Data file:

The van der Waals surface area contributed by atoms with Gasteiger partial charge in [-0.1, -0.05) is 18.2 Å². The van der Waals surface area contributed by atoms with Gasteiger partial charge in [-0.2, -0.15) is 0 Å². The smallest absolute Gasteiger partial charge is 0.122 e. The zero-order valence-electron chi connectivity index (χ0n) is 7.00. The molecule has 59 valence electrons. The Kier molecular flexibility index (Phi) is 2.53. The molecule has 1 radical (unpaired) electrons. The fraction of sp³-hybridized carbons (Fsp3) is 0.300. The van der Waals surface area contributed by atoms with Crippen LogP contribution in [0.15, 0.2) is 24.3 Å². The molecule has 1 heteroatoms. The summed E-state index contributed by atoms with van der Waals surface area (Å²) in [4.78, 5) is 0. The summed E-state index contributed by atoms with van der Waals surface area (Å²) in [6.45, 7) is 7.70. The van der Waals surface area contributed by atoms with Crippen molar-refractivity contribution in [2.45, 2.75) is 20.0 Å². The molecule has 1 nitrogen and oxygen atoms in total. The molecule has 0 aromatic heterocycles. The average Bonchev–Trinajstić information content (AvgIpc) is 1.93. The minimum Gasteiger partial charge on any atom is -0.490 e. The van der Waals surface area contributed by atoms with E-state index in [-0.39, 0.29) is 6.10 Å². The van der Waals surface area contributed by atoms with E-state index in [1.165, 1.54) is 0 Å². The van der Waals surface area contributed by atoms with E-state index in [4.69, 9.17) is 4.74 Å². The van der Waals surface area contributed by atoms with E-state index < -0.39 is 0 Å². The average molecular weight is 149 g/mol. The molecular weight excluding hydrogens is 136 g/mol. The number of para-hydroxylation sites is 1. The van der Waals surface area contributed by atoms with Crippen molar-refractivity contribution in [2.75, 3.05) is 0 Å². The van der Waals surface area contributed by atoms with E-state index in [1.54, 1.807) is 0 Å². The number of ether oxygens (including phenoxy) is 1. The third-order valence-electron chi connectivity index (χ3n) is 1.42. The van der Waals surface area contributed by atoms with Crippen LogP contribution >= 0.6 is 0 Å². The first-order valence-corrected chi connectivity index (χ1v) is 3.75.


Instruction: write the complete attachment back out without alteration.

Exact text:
The van der Waals surface area contributed by atoms with Gasteiger partial charge in [-0.1, -0.05) is 18.2 Å². The van der Waals surface area contributed by atoms with Gasteiger partial charge in [-0.2, -0.15) is 0 Å². The smallest absolute Gasteiger partial charge is 0.122 e. The zero-order valence-electron chi connectivity index (χ0n) is 7.00. The molecule has 59 valence electrons. The Kier molecular flexibility index (Phi) is 2.53. The molecule has 1 radical (unpaired) electrons. The fraction of sp³-hybridized carbons (Fsp3) is 0.300. The van der Waals surface area contributed by atoms with Crippen LogP contribution in [0.15, 0.2) is 24.3 Å². The molecule has 1 heteroatoms. The summed E-state index contributed by atoms with van der Waals surface area (Å²) in [4.78, 5) is 0. The summed E-state index contributed by atoms with van der Waals surface area (Å²) in [6.45, 7) is 7.70. The van der Waals surface area contributed by atoms with Crippen molar-refractivity contribution in [2.45, 2.75) is 20.0 Å². The molecule has 1 nitrogen and oxygen atoms in total. The molecule has 0 aromatic heterocycles. The average Bonchev–Trinajstić information content (AvgIpc) is 1.93. The minimum Gasteiger partial charge on any atom is -0.490 e. The van der Waals surface area contributed by atoms with E-state index in [-0.39, 0.29) is 6.10 Å². The van der Waals surface area contributed by atoms with E-state index in [1.165, 1.54) is 0 Å². The van der Waals surface area contributed by atoms with E-state index in [4.69, 9.17) is 4.74 Å². The van der Waals surface area contributed by atoms with E-state index < -0.39 is 0 Å². The average molecular weight is 149 g/mol. The molecular weight excluding hydrogens is 136 g/mol. The number of para-hydroxylation sites is 1. The van der Waals surface area contributed by atoms with Crippen molar-refractivity contribution in [2.75, 3.05) is 0 Å². The van der Waals surface area contributed by atoms with E-state index in [1.54, 1.807) is 0 Å². The number of ether oxygens (including phenoxy) is 1. The third-order valence-electron chi connectivity index (χ3n) is 1.42. The van der Waals surface area contributed by atoms with Crippen LogP contribution >= 0.6 is 0 Å². The first-order valence-corrected chi connectivity index (χ1v) is 3.75.